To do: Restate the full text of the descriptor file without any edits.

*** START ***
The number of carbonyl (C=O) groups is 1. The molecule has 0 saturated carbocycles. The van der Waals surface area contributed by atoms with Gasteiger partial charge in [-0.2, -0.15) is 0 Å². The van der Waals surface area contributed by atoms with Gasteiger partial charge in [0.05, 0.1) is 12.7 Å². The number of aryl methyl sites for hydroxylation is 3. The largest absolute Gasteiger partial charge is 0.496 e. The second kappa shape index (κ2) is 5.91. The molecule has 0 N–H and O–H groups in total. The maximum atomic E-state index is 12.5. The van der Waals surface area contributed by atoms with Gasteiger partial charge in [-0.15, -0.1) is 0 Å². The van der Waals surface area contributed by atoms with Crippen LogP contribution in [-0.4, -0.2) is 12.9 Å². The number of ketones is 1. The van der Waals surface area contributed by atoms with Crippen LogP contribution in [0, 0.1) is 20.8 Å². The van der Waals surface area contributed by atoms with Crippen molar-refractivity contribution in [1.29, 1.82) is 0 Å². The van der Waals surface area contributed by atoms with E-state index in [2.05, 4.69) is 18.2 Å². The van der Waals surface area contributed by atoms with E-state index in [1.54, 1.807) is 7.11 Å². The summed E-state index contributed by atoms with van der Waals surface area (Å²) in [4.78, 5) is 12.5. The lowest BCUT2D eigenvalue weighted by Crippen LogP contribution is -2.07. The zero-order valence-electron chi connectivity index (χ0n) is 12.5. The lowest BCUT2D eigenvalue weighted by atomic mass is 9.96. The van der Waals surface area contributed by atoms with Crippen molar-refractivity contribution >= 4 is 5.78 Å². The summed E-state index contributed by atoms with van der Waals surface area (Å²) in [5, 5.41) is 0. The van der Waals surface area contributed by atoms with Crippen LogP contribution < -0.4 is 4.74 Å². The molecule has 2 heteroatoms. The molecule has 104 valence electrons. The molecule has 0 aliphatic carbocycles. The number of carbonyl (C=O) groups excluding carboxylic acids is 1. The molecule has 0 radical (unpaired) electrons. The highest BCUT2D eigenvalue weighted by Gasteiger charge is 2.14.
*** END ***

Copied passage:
The number of carbonyl (C=O) groups is 1. The molecule has 0 saturated carbocycles. The van der Waals surface area contributed by atoms with Gasteiger partial charge in [-0.2, -0.15) is 0 Å². The van der Waals surface area contributed by atoms with Gasteiger partial charge in [0.05, 0.1) is 12.7 Å². The number of aryl methyl sites for hydroxylation is 3. The largest absolute Gasteiger partial charge is 0.496 e. The second kappa shape index (κ2) is 5.91. The molecule has 0 N–H and O–H groups in total. The maximum atomic E-state index is 12.5. The van der Waals surface area contributed by atoms with Gasteiger partial charge in [-0.15, -0.1) is 0 Å². The van der Waals surface area contributed by atoms with Crippen LogP contribution in [-0.4, -0.2) is 12.9 Å². The number of ketones is 1. The van der Waals surface area contributed by atoms with Crippen LogP contribution in [0, 0.1) is 20.8 Å². The van der Waals surface area contributed by atoms with Crippen molar-refractivity contribution in [1.29, 1.82) is 0 Å². The van der Waals surface area contributed by atoms with E-state index in [2.05, 4.69) is 18.2 Å². The van der Waals surface area contributed by atoms with E-state index in [1.54, 1.807) is 7.11 Å². The summed E-state index contributed by atoms with van der Waals surface area (Å²) in [4.78, 5) is 12.5. The lowest BCUT2D eigenvalue weighted by Crippen LogP contribution is -2.07. The zero-order valence-electron chi connectivity index (χ0n) is 12.5. The lowest BCUT2D eigenvalue weighted by atomic mass is 9.96. The van der Waals surface area contributed by atoms with Crippen molar-refractivity contribution >= 4 is 5.78 Å². The summed E-state index contributed by atoms with van der Waals surface area (Å²) in [5, 5.41) is 0. The van der Waals surface area contributed by atoms with Crippen LogP contribution < -0.4 is 4.74 Å². The molecule has 2 heteroatoms. The molecule has 104 valence electrons. The molecule has 0 aliphatic carbocycles. The number of carbonyl (C=O) groups excluding carboxylic acids is 1. The molecule has 0 radical (unpaired) electrons. The highest BCUT2D eigenvalue weighted by Gasteiger charge is 2.14.